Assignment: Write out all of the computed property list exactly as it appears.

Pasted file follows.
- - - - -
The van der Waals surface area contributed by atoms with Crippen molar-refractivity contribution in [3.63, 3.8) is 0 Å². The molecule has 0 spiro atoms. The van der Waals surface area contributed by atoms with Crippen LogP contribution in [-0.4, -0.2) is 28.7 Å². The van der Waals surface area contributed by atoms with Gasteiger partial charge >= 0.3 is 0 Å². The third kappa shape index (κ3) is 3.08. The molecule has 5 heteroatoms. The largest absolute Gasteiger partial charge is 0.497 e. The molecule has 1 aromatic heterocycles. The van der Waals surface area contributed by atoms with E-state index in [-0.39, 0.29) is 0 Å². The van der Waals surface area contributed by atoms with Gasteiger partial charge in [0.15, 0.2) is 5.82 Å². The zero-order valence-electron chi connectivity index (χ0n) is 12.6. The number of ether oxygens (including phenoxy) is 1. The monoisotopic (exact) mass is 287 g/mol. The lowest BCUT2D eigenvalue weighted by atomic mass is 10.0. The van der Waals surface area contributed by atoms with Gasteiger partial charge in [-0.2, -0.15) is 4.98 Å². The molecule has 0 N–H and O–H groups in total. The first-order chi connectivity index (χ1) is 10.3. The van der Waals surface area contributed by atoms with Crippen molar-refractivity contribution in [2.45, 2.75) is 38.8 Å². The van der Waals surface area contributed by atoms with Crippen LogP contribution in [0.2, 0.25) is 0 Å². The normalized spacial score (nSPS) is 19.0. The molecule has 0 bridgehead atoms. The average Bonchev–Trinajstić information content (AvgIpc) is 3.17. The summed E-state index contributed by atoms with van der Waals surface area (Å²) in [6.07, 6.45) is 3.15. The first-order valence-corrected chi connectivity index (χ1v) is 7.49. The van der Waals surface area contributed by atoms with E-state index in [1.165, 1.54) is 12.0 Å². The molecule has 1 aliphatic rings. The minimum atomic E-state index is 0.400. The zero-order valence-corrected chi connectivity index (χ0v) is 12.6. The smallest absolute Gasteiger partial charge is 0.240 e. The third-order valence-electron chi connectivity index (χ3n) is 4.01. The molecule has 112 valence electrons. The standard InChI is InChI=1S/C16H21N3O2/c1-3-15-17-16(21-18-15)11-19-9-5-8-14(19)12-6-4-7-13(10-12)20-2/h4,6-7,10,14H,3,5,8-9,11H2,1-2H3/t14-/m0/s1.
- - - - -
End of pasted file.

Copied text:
The van der Waals surface area contributed by atoms with Crippen molar-refractivity contribution in [3.63, 3.8) is 0 Å². The molecule has 0 spiro atoms. The van der Waals surface area contributed by atoms with Crippen LogP contribution in [-0.4, -0.2) is 28.7 Å². The van der Waals surface area contributed by atoms with Gasteiger partial charge >= 0.3 is 0 Å². The third kappa shape index (κ3) is 3.08. The molecule has 5 heteroatoms. The largest absolute Gasteiger partial charge is 0.497 e. The molecule has 1 aromatic heterocycles. The van der Waals surface area contributed by atoms with E-state index in [-0.39, 0.29) is 0 Å². The van der Waals surface area contributed by atoms with Gasteiger partial charge in [0.15, 0.2) is 5.82 Å². The zero-order valence-electron chi connectivity index (χ0n) is 12.6. The number of ether oxygens (including phenoxy) is 1. The monoisotopic (exact) mass is 287 g/mol. The lowest BCUT2D eigenvalue weighted by atomic mass is 10.0. The van der Waals surface area contributed by atoms with Gasteiger partial charge in [-0.2, -0.15) is 4.98 Å². The molecule has 0 N–H and O–H groups in total. The first-order chi connectivity index (χ1) is 10.3. The van der Waals surface area contributed by atoms with Crippen molar-refractivity contribution in [2.45, 2.75) is 38.8 Å². The van der Waals surface area contributed by atoms with Crippen LogP contribution in [0.2, 0.25) is 0 Å². The normalized spacial score (nSPS) is 19.0. The molecule has 0 bridgehead atoms. The average Bonchev–Trinajstić information content (AvgIpc) is 3.17. The summed E-state index contributed by atoms with van der Waals surface area (Å²) in [6.07, 6.45) is 3.15. The first-order valence-corrected chi connectivity index (χ1v) is 7.49. The van der Waals surface area contributed by atoms with E-state index in [1.165, 1.54) is 12.0 Å². The molecule has 1 aliphatic rings. The minimum atomic E-state index is 0.400. The zero-order valence-corrected chi connectivity index (χ0v) is 12.6. The smallest absolute Gasteiger partial charge is 0.240 e. The third-order valence-electron chi connectivity index (χ3n) is 4.01. The molecule has 112 valence electrons. The standard InChI is InChI=1S/C16H21N3O2/c1-3-15-17-16(21-18-15)11-19-9-5-8-14(19)12-6-4-7-13(10-12)20-2/h4,6-7,10,14H,3,5,8-9,11H2,1-2H3/t14-/m0/s1.